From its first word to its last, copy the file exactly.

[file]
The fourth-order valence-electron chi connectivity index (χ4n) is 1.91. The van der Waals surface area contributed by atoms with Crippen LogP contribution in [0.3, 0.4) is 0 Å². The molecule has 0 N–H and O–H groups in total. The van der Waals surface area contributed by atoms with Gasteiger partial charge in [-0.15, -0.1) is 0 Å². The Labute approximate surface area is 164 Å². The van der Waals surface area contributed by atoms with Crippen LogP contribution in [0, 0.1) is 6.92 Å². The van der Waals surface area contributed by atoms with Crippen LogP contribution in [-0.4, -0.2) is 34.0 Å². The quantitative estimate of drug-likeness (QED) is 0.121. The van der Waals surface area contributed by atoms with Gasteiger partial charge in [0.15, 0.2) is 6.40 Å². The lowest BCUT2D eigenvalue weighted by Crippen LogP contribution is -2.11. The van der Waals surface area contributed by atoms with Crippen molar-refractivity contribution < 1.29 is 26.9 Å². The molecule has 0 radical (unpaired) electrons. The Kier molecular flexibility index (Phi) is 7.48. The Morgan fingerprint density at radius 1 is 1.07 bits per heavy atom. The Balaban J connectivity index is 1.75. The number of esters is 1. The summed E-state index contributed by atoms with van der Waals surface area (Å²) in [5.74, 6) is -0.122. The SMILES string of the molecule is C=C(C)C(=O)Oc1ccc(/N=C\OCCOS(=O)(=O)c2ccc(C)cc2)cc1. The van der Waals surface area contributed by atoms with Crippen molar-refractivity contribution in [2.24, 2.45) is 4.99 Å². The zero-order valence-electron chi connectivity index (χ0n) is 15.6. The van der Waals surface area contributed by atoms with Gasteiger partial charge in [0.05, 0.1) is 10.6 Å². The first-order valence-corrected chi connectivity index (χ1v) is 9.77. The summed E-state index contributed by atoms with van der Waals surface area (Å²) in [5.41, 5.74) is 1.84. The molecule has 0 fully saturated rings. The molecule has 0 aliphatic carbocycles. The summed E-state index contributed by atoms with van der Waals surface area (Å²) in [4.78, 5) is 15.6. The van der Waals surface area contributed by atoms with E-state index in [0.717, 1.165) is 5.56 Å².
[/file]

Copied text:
The fourth-order valence-electron chi connectivity index (χ4n) is 1.91. The van der Waals surface area contributed by atoms with Crippen LogP contribution in [0.3, 0.4) is 0 Å². The molecule has 0 N–H and O–H groups in total. The van der Waals surface area contributed by atoms with Gasteiger partial charge in [-0.15, -0.1) is 0 Å². The Labute approximate surface area is 164 Å². The van der Waals surface area contributed by atoms with Crippen LogP contribution in [0, 0.1) is 6.92 Å². The van der Waals surface area contributed by atoms with Crippen LogP contribution in [-0.4, -0.2) is 34.0 Å². The quantitative estimate of drug-likeness (QED) is 0.121. The van der Waals surface area contributed by atoms with Gasteiger partial charge in [0.15, 0.2) is 6.40 Å². The lowest BCUT2D eigenvalue weighted by Crippen LogP contribution is -2.11. The van der Waals surface area contributed by atoms with Crippen molar-refractivity contribution < 1.29 is 26.9 Å². The molecule has 0 radical (unpaired) electrons. The Kier molecular flexibility index (Phi) is 7.48. The Morgan fingerprint density at radius 1 is 1.07 bits per heavy atom. The Balaban J connectivity index is 1.75. The number of esters is 1. The summed E-state index contributed by atoms with van der Waals surface area (Å²) in [5.74, 6) is -0.122. The SMILES string of the molecule is C=C(C)C(=O)Oc1ccc(/N=C\OCCOS(=O)(=O)c2ccc(C)cc2)cc1. The van der Waals surface area contributed by atoms with Crippen molar-refractivity contribution in [2.24, 2.45) is 4.99 Å². The zero-order valence-electron chi connectivity index (χ0n) is 15.6. The van der Waals surface area contributed by atoms with Gasteiger partial charge in [0.05, 0.1) is 10.6 Å². The first-order valence-corrected chi connectivity index (χ1v) is 9.77. The summed E-state index contributed by atoms with van der Waals surface area (Å²) in [5.41, 5.74) is 1.84. The molecule has 0 fully saturated rings. The molecule has 0 aliphatic carbocycles. The summed E-state index contributed by atoms with van der Waals surface area (Å²) in [4.78, 5) is 15.6. The van der Waals surface area contributed by atoms with E-state index in [0.717, 1.165) is 5.56 Å².